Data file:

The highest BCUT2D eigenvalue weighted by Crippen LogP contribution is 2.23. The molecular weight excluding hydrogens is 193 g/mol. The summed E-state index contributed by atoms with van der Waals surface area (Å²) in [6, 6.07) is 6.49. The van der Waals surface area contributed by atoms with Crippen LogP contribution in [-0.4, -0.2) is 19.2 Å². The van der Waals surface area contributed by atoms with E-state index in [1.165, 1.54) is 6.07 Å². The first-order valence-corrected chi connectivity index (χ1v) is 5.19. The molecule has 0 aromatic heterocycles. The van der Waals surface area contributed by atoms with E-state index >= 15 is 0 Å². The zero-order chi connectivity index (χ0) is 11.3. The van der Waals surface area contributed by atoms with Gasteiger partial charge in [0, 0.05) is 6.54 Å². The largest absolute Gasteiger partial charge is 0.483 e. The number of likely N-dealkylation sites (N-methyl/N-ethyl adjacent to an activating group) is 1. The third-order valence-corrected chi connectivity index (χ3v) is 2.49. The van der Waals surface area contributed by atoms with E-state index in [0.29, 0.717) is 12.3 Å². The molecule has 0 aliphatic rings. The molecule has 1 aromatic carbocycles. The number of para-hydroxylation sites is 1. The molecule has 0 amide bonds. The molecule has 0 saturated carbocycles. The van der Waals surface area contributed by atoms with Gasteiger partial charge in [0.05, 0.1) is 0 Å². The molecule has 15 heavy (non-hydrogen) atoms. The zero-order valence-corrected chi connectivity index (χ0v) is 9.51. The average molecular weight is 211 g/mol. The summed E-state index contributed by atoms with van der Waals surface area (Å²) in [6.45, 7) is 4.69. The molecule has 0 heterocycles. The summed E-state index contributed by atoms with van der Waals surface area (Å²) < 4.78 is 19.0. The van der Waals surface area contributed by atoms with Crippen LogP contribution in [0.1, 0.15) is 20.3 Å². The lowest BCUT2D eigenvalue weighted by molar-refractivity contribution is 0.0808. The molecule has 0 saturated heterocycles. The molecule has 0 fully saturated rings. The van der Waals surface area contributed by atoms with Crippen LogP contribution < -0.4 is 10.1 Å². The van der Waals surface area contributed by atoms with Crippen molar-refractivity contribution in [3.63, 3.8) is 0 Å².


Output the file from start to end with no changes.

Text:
The highest BCUT2D eigenvalue weighted by Crippen LogP contribution is 2.23. The molecular weight excluding hydrogens is 193 g/mol. The summed E-state index contributed by atoms with van der Waals surface area (Å²) in [6, 6.07) is 6.49. The van der Waals surface area contributed by atoms with Crippen LogP contribution in [-0.4, -0.2) is 19.2 Å². The van der Waals surface area contributed by atoms with E-state index in [1.165, 1.54) is 6.07 Å². The first-order valence-corrected chi connectivity index (χ1v) is 5.19. The molecule has 0 aromatic heterocycles. The van der Waals surface area contributed by atoms with E-state index >= 15 is 0 Å². The zero-order chi connectivity index (χ0) is 11.3. The van der Waals surface area contributed by atoms with Gasteiger partial charge in [0, 0.05) is 6.54 Å². The largest absolute Gasteiger partial charge is 0.483 e. The number of likely N-dealkylation sites (N-methyl/N-ethyl adjacent to an activating group) is 1. The third-order valence-corrected chi connectivity index (χ3v) is 2.49. The van der Waals surface area contributed by atoms with E-state index in [0.29, 0.717) is 12.3 Å². The molecule has 0 aliphatic rings. The molecule has 1 aromatic carbocycles. The number of para-hydroxylation sites is 1. The molecule has 0 amide bonds. The molecule has 0 saturated carbocycles. The van der Waals surface area contributed by atoms with Gasteiger partial charge in [0.05, 0.1) is 0 Å². The molecule has 15 heavy (non-hydrogen) atoms. The zero-order valence-corrected chi connectivity index (χ0v) is 9.51. The average molecular weight is 211 g/mol. The summed E-state index contributed by atoms with van der Waals surface area (Å²) in [6.45, 7) is 4.69. The molecule has 0 heterocycles. The summed E-state index contributed by atoms with van der Waals surface area (Å²) < 4.78 is 19.0. The van der Waals surface area contributed by atoms with Crippen LogP contribution in [0.1, 0.15) is 20.3 Å². The lowest BCUT2D eigenvalue weighted by molar-refractivity contribution is 0.0808. The molecule has 0 saturated heterocycles. The molecule has 0 fully saturated rings. The van der Waals surface area contributed by atoms with Crippen LogP contribution < -0.4 is 10.1 Å². The van der Waals surface area contributed by atoms with Crippen molar-refractivity contribution in [3.63, 3.8) is 0 Å².